# Physical and real life interpretation of the concept of regularity used in differential equations?

I guess the title kind of speaks for my questions: I'm curious to know what could be the physical interpretation or real life application of the concept of regularity that arises in PDE: take for example, the Laplace equation: assume $u$ is continuous upto the boundary of the unit disk $\mathbb{D}$.

$\Delta u=0$ in the unit disk $\mathbb{D}$, $u=g$ on $\partial\mathbb{D}$. Now if $g\in C^{k, \alpha}(\partial\mathbb{D})$, then $u\in C^{k+1, \alpha}(\mathbb {\bar{D}})$.

The above is an example of boundary regularity: but what it really means in physical/engineering terms?

I guess I'm looking for a more general answers to the physical/real life interpretations of interior r boundary regularity of solutions to PDE's.

Thanks!

• Just an idea: Via Fourier transform and other such transforms higher regularity corresponds to faster decay at infinity meaning that higher frequency parts of your function occur with smaller amplitude. That sounds like a real-world property of the function in question. (Although I'm very far from being a physicist) – Johannes Hahn Apr 20 '14 at 21:02

There is a physical phenomenon where lack of boundary regularity becomes evident. If you take a metal cone and put it at a sufficiently high electric potential, then the electric field at the tip becomes very strong, often enough to ionize the air. A real life consequence of this is that lightnings are more likely to hit pointed metal objects. This phenomenon happens because you are trying to solve the Dirichlet problem on a domain with an irregular boundary (the complement of the cone), for which the elliptic regularity estimates don't hold up to the boundary.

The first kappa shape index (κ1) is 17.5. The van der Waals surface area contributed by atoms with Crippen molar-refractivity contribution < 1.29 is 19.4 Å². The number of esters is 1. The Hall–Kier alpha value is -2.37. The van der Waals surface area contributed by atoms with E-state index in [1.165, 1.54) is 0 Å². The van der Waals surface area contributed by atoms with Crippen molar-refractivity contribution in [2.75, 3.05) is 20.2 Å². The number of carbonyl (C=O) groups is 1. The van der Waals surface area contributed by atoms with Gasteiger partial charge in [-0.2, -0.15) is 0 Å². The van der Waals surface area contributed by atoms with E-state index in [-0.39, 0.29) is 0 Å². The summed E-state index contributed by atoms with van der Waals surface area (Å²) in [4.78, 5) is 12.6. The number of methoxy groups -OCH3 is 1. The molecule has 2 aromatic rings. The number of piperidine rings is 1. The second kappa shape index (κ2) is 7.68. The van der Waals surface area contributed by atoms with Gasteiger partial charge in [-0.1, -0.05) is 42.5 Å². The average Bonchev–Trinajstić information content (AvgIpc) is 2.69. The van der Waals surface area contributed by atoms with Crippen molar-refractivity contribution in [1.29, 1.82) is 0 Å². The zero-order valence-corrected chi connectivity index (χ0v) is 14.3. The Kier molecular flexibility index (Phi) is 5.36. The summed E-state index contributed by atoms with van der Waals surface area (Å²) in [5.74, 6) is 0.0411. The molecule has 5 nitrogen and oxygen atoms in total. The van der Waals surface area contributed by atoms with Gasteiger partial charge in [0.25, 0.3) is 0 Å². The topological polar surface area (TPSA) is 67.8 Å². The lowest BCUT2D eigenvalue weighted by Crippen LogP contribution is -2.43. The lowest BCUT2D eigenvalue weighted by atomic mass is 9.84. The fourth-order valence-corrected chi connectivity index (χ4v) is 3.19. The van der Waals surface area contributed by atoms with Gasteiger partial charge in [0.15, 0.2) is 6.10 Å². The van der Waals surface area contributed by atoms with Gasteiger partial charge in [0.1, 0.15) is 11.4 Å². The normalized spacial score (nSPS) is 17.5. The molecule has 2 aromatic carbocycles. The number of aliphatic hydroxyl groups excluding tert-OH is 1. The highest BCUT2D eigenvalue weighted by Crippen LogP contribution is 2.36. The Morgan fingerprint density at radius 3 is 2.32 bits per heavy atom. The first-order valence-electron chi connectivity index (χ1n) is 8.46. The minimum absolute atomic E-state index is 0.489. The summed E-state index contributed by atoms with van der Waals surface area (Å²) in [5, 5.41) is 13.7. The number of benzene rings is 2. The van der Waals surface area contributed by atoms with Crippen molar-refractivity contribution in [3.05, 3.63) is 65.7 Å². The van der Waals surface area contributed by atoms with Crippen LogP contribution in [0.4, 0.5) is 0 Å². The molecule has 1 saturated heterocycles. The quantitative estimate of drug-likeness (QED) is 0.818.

• good example. a similar example also works for the wave or plate equation, which is seemingly one of the reasons why windows on planes have round corners (i.e., regularity of the boundary avoids cracks). – Delio Mugnolo Apr 21 '14 at 15:54

An obvious other example is that of shock waves, which arise as discontinuous solutions of hyperbolic equations; in the case of acoustic waves in air, we hear the shock as a bang.

More generally, even for ODEs in daily life we can easily notice various levels of regularity. Take the example of a rider in a carnival ride.

1. Continuity of position means no jumps in space (i.e. no teleportation);
2. Continuity of the velocity (first derivative of position) means no sudden moves;
3. Continuity of the acceleration (second derivative of position) means no impact forces;
4. Continuity of the jog (third derivative of position) means smooth force changes.

The higher the regularity, the smoother the ride ...